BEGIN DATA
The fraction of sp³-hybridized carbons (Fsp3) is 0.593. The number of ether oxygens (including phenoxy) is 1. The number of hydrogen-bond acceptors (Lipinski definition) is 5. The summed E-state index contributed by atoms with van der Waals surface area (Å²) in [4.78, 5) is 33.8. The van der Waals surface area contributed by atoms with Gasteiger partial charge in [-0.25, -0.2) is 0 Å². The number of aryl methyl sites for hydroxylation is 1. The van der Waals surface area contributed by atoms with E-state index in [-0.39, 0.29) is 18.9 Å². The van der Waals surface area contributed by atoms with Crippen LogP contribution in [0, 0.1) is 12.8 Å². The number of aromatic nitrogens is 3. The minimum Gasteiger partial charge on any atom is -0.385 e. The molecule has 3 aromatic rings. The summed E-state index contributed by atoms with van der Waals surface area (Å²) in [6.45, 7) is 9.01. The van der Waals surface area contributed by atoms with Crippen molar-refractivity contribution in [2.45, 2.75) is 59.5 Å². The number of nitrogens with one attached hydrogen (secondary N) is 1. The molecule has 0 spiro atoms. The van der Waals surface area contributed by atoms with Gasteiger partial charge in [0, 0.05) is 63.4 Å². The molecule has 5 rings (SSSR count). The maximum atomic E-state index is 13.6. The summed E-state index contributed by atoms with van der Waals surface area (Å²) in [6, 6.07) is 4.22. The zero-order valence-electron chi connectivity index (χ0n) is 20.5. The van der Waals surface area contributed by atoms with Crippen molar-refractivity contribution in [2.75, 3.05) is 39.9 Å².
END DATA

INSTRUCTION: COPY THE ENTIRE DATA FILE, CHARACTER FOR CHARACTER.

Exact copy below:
The fraction of sp³-hybridized carbons (Fsp3) is 0.593. The number of ether oxygens (including phenoxy) is 1. The number of hydrogen-bond acceptors (Lipinski definition) is 5. The summed E-state index contributed by atoms with van der Waals surface area (Å²) in [4.78, 5) is 33.8. The van der Waals surface area contributed by atoms with Gasteiger partial charge in [-0.25, -0.2) is 0 Å². The number of aryl methyl sites for hydroxylation is 1. The van der Waals surface area contributed by atoms with E-state index in [-0.39, 0.29) is 18.9 Å². The van der Waals surface area contributed by atoms with Crippen LogP contribution in [0, 0.1) is 12.8 Å². The number of aromatic nitrogens is 3. The minimum Gasteiger partial charge on any atom is -0.385 e. The molecule has 3 aromatic rings. The summed E-state index contributed by atoms with van der Waals surface area (Å²) in [6.45, 7) is 9.01. The van der Waals surface area contributed by atoms with Crippen molar-refractivity contribution in [2.45, 2.75) is 59.5 Å². The number of nitrogens with one attached hydrogen (secondary N) is 1. The molecule has 0 spiro atoms. The van der Waals surface area contributed by atoms with Gasteiger partial charge in [0, 0.05) is 63.4 Å². The molecule has 5 rings (SSSR count). The maximum atomic E-state index is 13.6. The summed E-state index contributed by atoms with van der Waals surface area (Å²) in [6, 6.07) is 4.22. The zero-order valence-electron chi connectivity index (χ0n) is 20.5. The van der Waals surface area contributed by atoms with Crippen molar-refractivity contribution in [2.75, 3.05) is 39.9 Å².